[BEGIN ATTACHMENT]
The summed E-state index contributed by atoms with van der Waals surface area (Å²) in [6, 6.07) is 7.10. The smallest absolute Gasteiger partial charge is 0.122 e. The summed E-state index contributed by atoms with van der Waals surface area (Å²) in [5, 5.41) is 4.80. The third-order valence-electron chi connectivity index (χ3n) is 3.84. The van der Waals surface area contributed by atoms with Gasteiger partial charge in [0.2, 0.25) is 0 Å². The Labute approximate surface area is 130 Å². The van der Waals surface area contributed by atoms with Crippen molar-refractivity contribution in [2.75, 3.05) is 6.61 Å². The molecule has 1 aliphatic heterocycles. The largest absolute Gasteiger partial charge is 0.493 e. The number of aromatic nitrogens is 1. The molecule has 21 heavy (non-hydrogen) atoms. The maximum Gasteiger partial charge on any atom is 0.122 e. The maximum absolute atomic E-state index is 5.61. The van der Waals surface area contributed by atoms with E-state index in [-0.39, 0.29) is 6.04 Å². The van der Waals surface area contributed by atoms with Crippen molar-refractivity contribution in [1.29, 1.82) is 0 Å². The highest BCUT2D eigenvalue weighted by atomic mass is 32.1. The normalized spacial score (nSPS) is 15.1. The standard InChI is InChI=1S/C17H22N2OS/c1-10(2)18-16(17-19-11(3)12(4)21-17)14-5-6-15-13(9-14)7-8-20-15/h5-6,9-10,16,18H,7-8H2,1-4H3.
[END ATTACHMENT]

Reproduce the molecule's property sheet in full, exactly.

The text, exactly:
The summed E-state index contributed by atoms with van der Waals surface area (Å²) in [6, 6.07) is 7.10. The smallest absolute Gasteiger partial charge is 0.122 e. The summed E-state index contributed by atoms with van der Waals surface area (Å²) in [5, 5.41) is 4.80. The third-order valence-electron chi connectivity index (χ3n) is 3.84. The van der Waals surface area contributed by atoms with Gasteiger partial charge in [0.2, 0.25) is 0 Å². The Labute approximate surface area is 130 Å². The van der Waals surface area contributed by atoms with Crippen molar-refractivity contribution in [2.75, 3.05) is 6.61 Å². The molecule has 1 aliphatic heterocycles. The largest absolute Gasteiger partial charge is 0.493 e. The number of aromatic nitrogens is 1. The molecule has 21 heavy (non-hydrogen) atoms. The maximum Gasteiger partial charge on any atom is 0.122 e. The maximum absolute atomic E-state index is 5.61. The van der Waals surface area contributed by atoms with E-state index in [-0.39, 0.29) is 6.04 Å². The van der Waals surface area contributed by atoms with Crippen molar-refractivity contribution in [1.29, 1.82) is 0 Å². The highest BCUT2D eigenvalue weighted by atomic mass is 32.1. The normalized spacial score (nSPS) is 15.1. The standard InChI is InChI=1S/C17H22N2OS/c1-10(2)18-16(17-19-11(3)12(4)21-17)14-5-6-15-13(9-14)7-8-20-15/h5-6,9-10,16,18H,7-8H2,1-4H3.